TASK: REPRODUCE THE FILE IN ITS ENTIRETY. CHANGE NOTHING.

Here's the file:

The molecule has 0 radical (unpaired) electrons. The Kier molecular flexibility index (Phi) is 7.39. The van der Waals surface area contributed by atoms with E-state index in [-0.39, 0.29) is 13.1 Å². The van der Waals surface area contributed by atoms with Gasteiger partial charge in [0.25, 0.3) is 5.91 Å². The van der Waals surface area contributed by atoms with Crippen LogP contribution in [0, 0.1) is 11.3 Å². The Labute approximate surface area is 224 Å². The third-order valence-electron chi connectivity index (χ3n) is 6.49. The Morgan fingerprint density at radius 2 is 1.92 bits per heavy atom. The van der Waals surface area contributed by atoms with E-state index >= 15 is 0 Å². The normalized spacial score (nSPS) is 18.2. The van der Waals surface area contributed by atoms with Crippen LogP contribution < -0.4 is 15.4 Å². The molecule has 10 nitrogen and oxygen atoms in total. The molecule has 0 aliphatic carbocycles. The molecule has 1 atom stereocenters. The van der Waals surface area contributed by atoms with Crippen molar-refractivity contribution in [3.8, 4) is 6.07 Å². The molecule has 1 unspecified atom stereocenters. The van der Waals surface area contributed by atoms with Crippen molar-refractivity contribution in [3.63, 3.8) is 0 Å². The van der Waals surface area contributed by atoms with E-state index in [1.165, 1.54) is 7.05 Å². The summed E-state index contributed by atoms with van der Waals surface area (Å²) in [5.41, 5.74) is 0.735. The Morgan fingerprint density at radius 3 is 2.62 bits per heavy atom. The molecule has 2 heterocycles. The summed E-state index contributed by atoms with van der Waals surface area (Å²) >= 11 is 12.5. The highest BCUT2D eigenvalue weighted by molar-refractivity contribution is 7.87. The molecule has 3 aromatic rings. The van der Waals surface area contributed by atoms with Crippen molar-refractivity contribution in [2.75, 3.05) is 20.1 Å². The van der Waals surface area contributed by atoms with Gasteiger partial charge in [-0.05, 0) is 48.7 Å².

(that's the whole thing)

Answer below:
The molecule has 0 radical (unpaired) electrons. The Kier molecular flexibility index (Phi) is 7.39. The van der Waals surface area contributed by atoms with E-state index in [-0.39, 0.29) is 13.1 Å². The van der Waals surface area contributed by atoms with Gasteiger partial charge in [0.25, 0.3) is 5.91 Å². The van der Waals surface area contributed by atoms with Crippen LogP contribution in [0, 0.1) is 11.3 Å². The Labute approximate surface area is 224 Å². The third-order valence-electron chi connectivity index (χ3n) is 6.49. The Morgan fingerprint density at radius 2 is 1.92 bits per heavy atom. The van der Waals surface area contributed by atoms with E-state index >= 15 is 0 Å². The normalized spacial score (nSPS) is 18.2. The van der Waals surface area contributed by atoms with Crippen LogP contribution < -0.4 is 15.4 Å². The molecule has 10 nitrogen and oxygen atoms in total. The molecule has 0 aliphatic carbocycles. The molecule has 1 atom stereocenters. The van der Waals surface area contributed by atoms with Crippen molar-refractivity contribution in [3.8, 4) is 6.07 Å². The molecule has 1 unspecified atom stereocenters. The van der Waals surface area contributed by atoms with Crippen molar-refractivity contribution in [3.63, 3.8) is 0 Å². The van der Waals surface area contributed by atoms with E-state index in [1.165, 1.54) is 7.05 Å². The summed E-state index contributed by atoms with van der Waals surface area (Å²) in [5.41, 5.74) is 0.735. The Morgan fingerprint density at radius 3 is 2.62 bits per heavy atom. The molecule has 2 heterocycles. The summed E-state index contributed by atoms with van der Waals surface area (Å²) >= 11 is 12.5. The highest BCUT2D eigenvalue weighted by molar-refractivity contribution is 7.87. The molecule has 3 aromatic rings. The van der Waals surface area contributed by atoms with Crippen molar-refractivity contribution in [2.75, 3.05) is 20.1 Å². The van der Waals surface area contributed by atoms with Gasteiger partial charge in [-0.05, 0) is 48.7 Å².